California Seniors Gain Protection Under Long-Term Care Policies

Long-term care insurance covers long-term personal and custodial care services, including in a variety of settings such as your home, a community organization or other facility. Long-term care insurance policies reimburse policyholders a daily amount (up to a pre-selected limit) for services to assist them with their activities of daily living when they are unable to perform these activities.

Individuals who have these policies do not currently receive periodic notification from their insurer that these benefits are available. Without notification, these individuals and their families can easily lose track of the existence of the benefits, especially if the insured suffers from cognitive impairment. These individuals and families likely end up paying for care despite having this insurance or doing without when, in fact, benefits are available.

Recently, Governor Brown signed Senate Bill 575, authored by Senator Carol Liu. Sponsored by Insurance Commissioner Dave Jones, the new law requires long-term care insurers to provide annual notification of the availability of non-forfeiture benefits and contingent benefits to the insured and the insured’s designated backup contact. This notification will give seniors and their loved ones a clearer understanding of benefits available to them. Here is the press release from the California Department of Insurance:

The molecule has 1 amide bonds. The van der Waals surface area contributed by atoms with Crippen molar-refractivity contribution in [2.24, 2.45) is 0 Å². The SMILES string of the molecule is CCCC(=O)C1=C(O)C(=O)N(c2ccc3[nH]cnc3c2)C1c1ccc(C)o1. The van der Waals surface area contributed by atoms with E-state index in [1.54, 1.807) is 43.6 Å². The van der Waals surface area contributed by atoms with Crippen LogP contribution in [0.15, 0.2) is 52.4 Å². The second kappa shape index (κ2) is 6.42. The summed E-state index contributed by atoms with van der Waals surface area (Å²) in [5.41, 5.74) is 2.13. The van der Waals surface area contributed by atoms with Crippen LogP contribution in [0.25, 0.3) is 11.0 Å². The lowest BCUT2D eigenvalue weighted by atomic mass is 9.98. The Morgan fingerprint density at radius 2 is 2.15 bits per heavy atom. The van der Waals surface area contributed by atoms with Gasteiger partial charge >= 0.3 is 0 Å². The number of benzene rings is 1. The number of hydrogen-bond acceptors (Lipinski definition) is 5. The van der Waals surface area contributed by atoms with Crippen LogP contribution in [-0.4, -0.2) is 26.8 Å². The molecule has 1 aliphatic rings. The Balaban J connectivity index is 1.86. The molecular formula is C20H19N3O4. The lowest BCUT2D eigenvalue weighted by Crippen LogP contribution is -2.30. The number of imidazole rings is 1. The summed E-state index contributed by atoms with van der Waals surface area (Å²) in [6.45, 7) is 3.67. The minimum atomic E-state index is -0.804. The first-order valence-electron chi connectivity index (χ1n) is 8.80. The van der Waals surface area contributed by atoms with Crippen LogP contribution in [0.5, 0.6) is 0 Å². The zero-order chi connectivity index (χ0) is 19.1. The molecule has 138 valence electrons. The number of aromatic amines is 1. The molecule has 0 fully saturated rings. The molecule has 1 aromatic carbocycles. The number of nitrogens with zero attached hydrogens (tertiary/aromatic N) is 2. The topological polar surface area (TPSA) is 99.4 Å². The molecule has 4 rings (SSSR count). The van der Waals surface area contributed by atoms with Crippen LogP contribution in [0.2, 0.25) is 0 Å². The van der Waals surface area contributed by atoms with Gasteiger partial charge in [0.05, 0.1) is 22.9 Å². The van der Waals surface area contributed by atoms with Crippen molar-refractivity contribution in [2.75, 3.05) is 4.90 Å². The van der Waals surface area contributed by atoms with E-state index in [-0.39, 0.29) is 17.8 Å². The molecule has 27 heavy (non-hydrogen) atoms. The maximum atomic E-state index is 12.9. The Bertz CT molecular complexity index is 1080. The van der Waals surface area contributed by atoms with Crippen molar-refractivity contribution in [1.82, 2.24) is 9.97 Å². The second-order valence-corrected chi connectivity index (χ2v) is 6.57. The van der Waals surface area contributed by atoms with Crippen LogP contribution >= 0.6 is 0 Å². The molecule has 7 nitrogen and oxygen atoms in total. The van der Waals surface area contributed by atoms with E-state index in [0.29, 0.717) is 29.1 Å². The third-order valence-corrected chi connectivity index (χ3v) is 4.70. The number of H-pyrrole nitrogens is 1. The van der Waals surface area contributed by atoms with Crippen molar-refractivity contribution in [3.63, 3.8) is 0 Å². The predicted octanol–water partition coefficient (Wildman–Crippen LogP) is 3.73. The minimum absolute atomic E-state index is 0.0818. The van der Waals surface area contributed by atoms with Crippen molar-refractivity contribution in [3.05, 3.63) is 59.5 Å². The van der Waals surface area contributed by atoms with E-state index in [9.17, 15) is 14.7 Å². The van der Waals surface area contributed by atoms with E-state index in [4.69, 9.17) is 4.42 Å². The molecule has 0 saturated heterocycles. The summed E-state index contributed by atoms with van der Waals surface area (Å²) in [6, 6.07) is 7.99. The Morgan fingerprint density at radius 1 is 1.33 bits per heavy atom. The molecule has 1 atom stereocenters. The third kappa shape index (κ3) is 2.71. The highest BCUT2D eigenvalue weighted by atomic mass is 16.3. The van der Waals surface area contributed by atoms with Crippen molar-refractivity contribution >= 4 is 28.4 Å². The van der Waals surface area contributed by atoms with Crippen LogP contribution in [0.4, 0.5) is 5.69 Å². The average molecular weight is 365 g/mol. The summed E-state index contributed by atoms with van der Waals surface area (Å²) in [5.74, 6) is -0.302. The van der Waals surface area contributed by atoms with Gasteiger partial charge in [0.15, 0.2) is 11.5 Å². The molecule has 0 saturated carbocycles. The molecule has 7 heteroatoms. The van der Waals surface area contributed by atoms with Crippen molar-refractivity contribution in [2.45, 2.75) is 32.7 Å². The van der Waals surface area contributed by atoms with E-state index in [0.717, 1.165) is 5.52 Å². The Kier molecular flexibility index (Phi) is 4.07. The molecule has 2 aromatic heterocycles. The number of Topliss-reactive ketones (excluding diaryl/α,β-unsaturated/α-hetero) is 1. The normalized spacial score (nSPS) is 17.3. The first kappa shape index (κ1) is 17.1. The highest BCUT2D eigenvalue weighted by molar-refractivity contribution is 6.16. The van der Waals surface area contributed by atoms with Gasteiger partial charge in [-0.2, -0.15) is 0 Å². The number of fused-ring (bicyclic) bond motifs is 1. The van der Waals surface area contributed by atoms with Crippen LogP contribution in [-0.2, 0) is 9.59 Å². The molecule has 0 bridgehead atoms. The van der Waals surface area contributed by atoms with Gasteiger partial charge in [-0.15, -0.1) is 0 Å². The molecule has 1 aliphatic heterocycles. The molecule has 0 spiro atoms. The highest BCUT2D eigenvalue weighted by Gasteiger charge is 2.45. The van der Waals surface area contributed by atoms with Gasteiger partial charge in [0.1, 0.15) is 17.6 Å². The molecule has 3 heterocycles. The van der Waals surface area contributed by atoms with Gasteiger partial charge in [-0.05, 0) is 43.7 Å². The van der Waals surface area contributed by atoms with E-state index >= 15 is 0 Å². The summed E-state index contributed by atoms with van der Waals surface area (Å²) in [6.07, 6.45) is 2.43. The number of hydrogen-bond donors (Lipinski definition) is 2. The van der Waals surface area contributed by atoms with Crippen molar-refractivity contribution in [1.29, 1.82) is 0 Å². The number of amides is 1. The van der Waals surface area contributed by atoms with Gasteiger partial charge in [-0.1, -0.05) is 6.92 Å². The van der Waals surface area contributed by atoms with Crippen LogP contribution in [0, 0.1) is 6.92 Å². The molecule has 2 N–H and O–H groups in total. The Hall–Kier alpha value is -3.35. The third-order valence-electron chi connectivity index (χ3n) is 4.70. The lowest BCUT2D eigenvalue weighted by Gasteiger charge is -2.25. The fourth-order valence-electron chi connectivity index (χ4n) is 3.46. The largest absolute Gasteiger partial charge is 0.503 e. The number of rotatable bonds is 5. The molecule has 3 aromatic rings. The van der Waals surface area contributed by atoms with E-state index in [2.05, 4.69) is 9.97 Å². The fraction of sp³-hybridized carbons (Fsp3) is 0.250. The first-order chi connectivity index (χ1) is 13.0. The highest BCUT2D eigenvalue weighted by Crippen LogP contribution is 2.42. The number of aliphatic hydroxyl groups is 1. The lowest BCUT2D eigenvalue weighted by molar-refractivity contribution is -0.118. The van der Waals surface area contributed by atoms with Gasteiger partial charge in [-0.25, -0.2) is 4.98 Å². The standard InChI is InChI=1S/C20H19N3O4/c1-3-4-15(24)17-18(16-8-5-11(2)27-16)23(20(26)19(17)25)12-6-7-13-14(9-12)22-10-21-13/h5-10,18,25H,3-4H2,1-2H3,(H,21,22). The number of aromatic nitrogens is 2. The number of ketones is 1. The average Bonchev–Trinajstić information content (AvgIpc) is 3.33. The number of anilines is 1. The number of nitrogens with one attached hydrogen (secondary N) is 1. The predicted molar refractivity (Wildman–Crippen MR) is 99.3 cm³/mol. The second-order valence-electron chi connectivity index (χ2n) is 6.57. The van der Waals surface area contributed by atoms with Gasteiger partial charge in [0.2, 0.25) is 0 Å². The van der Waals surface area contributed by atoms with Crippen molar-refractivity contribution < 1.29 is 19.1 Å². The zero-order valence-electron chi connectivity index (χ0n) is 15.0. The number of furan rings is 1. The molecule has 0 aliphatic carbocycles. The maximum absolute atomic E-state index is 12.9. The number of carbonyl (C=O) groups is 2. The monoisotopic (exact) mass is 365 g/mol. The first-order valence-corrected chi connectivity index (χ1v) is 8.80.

Seniors gain greater consumer protections under new law

SACRAMENTO, Calif.- New consumer protections were ushered in yesterday when Governor Brown signed Senate Bill 575, authored by Senator Carol Liu. Sponsored by Insurance Commissioner Dave Jones, the new law protects consumers, specifically the elderly and their caregivers by requiring long-term care insurers to provide annual notification of the availability of nonforfeiture benefits and contingent benefits to the insured and the insured’s designated backup contact.

“This notification will give seniors and their loved ones a clearer understanding of benefits available to help finance and provide long-term care,” said Commissioner Jones. “Without notification, individuals and their families can easily lose track of the existence of the benefits and may end up paying for care or missing out on benefits that are available to them. I would like to thank Senator Liu for authoring this important bill.”

Consumers may stop making premium payments because they can no longer afford them. Although the long-term care benefits may still be available to the consumer even after they stop making payments, the benefits may not be utilized by the consumer until years after the policy has lapsed, which is why consumers may forget the benefits are available for use.

SB 575 earned strong bipartisan support in the Legislature and was supported by the Congress of California Seniors, California Advocates for Nursing Home Reform, the California Commission on Aging, California Retired Teachers Association, California Health Advocates, the American Federation of State, County, and Municipal Employees, National Association of Social Workers, and the Arc and United Cerebral Palsy California Collaboration.

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